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Keeping pace with forage fiber testing options

Neal P. Martin Published on 06 February 2014

Advances in forage fiber testing have been rapid over the past 30 years to keep pace with our evolving understanding of nutrient needs of high-producing dairy cows. Forage testing today utilizes a combination of chemical, physical and biological tests – all of which still need to be correlated with animal digestion or in vivo data.

Thirty years ago, chemical tests for crude protein and crude fiber were the norm. But crude fiber underestimated high-quality forage and overestimated low-quality forage, so new chemical fiber tests were developed – neutral-detergent fiber (NDF), acid-detergent fiber (ADF) and acid-detergent lignin (ADL).



Concurrently, the development of near-infrared reflectance spectroscopy (NIRS) made the use of forage analysis more practical by decreasing the turnaround time and reducing chemistry laboratory costs.

The first pushback to adoption of ADF and NDF was due to the accuracy of tests both within a lab and between labs.

So test procedures were standardized and a voluntary testing proficiency program was established to show laboratory performance of dry matter, crude protein, ADF and NDF by the National Forage Testing Association (NFTA). In addition, the need to standardize NIRS testing has been met within North America by the NIRS Forage and Feed Testing Consortium.

As tests proliferated and the hay market demanded more test information, the need for a relative feed value (RFV) index took center stage. The American Forage and Grassland Council (AFGC) in 1978 recommended the use of RFV but used fiber tests to predict animal digestion and intake.

As we focus on cows that produce more milk, the nutrient requirements increase but the tolerances for meeting nutrient needs narrow, thus requiring more accurate estimates of protein and energy. The single biggest limitation to accuracy of RFV has been the prediction of fiber digestibility.


So biological tests used in research labs with “artificial rumens” were commercialized to estimate fiber digestion in the rumen. These tests estimate neutral-detergent fiber digestibility (NDFD), an estimate of fiber digestibility by a single fermentation time (often 24, 30 or 48 hours).

The availability of the NDFD test via NIRS or artificial rumens led to the relative forage quality (RFQ) index, which is an improvement over RFV because it uses in vitro NDFD at 48 hours to estimate fiber digestibility.

The newest methods
New models use fiber content, rate of fiber digestion and amount of indigestible fiber to reflect rates of passage or “rumen fill.”

In 2013, Rick Grant of the Miner Institute proposed a “final four” of methods that should be used to characterize fiber digestibility: NDF and ratio of lignin/NDF; NDFD rate of digestion by in vitro digestion at 24, 30 or 48 hours; estimate of indigestible fiber by in vitro digestion of NDF at 240 hours or lignin x 2.4 each to estimate dry matter intake; and physically effective fiber by assessing particle size.

In vitro NDFD analysis of two forages, each containing 40 percent NDF (shown in Figure 1 ), demonstrates the need for more than a digestion estimate at a single time point. Forage A is higher than B at 24 and 30 hours, and B is higher than A at 48 and 96 hours.

In vitro NDFD analysis of two forages, each containing 40 percent NDF, demonstrates the need for more than a digestion estimate at a single time point.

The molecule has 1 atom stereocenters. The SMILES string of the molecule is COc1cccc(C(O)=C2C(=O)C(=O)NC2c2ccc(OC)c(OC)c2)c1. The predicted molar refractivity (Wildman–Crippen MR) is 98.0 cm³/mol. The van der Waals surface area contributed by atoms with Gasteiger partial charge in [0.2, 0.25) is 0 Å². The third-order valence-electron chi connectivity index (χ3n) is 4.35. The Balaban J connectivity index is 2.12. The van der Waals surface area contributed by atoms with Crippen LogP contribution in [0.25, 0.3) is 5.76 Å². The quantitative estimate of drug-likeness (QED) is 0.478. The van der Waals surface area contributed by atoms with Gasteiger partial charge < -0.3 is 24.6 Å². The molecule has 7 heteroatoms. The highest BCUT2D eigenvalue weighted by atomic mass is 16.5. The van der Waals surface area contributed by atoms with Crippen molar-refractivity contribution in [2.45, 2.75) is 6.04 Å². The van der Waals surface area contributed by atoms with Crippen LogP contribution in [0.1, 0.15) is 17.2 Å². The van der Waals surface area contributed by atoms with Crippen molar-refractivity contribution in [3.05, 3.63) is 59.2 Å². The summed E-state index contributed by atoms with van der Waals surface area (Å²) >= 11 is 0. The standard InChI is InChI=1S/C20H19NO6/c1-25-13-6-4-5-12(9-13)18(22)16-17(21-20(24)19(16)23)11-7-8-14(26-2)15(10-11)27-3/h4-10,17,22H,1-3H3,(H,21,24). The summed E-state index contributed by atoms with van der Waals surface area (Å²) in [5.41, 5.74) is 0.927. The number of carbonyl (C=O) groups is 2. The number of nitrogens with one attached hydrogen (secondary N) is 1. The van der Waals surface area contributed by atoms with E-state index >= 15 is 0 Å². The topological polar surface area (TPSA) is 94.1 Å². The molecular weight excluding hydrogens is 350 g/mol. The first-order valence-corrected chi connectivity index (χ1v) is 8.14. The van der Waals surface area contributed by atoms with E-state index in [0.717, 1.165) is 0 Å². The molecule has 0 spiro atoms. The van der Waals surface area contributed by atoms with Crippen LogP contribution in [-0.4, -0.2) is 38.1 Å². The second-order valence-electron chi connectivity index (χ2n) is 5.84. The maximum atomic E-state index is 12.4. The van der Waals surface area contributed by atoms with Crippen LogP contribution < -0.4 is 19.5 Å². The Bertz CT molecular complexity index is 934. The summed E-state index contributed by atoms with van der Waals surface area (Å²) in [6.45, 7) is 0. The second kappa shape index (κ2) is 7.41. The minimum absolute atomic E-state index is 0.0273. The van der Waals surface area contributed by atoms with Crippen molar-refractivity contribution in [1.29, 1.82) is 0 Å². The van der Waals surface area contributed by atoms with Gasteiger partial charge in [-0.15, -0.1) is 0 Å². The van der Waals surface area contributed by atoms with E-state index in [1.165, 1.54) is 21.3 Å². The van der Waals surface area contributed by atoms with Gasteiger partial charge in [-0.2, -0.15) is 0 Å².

A model using in vitro digestion coefficients at 24, 30 and 48 hours, as well as in vitro digestion of NDF at 240 hours to estimate indigestible NDF, enables estimates of potentially digested NDF, the rate of passage and “rumen fill.”

U.S. Dairy Forage Research Center scientists recently conducted a round-robin test of eight labs in which they tested alfalfa, corn silage and grass samples for in vitro NDFD at 30 hours. The samples averaged 50 percent NDFD but varied by 10.8 percentage points within a lab and 13.2 percent between labs.

Compared to a within-lab error of 1.7 percent for NDF or 0.4 percent for crude protein, the NDFD error rate is large. Large errors associated with NDFD are due to the nature of the assay and lack of standardized protocols.

However, the key to increasing forage utilization in ruminant livestock depends on an improved understanding of fiber digestion and utilization.

University of Wisconsin researchers have recently proposed a more direct model of fiber degradation. The outcome is a total tract digestibility coefficient for NDFD. The total tract digestibility coefficient for NDFD value is benchmarked to fiber digestibility values obtained from feeding trials where NDF digestion has been directly measured.

Total tract fiber value is used in equations to predict digestible energy, net energy or TDN. The approach accounts for ruminal and post-ruminal fiber digestion. In addition, NDFD measurements can be done by in vitro analysis or by NIRS.

Another exciting new laboratory method utilizes a batch-culture, rumen-fluid, gas-fermentation system to differentiate rapid and slowly fermenting carbohydrate pools of TMR samples. This method offers many other parameters including potential microbial protein production.

Bottom line
At a minimum, producers should be using NDFD and RFQ, not RFV, to estimate forage quality. For more precise forage analyses, producers and their nutritionists should be learning about the newest methods. PD

Neal P. Martin is a retired director of the U.S. Dairy Forage Research Center.

Visit the U.S. Dairy Forage Research Center website to view two presentations related to this article: “Have you kept pace with forage testing options?” by Neal Martin and “Using forage fiber analyses to get the most from your cows” by Rick Grant. (Once at the website, click on “Publications,” then “Presentations”)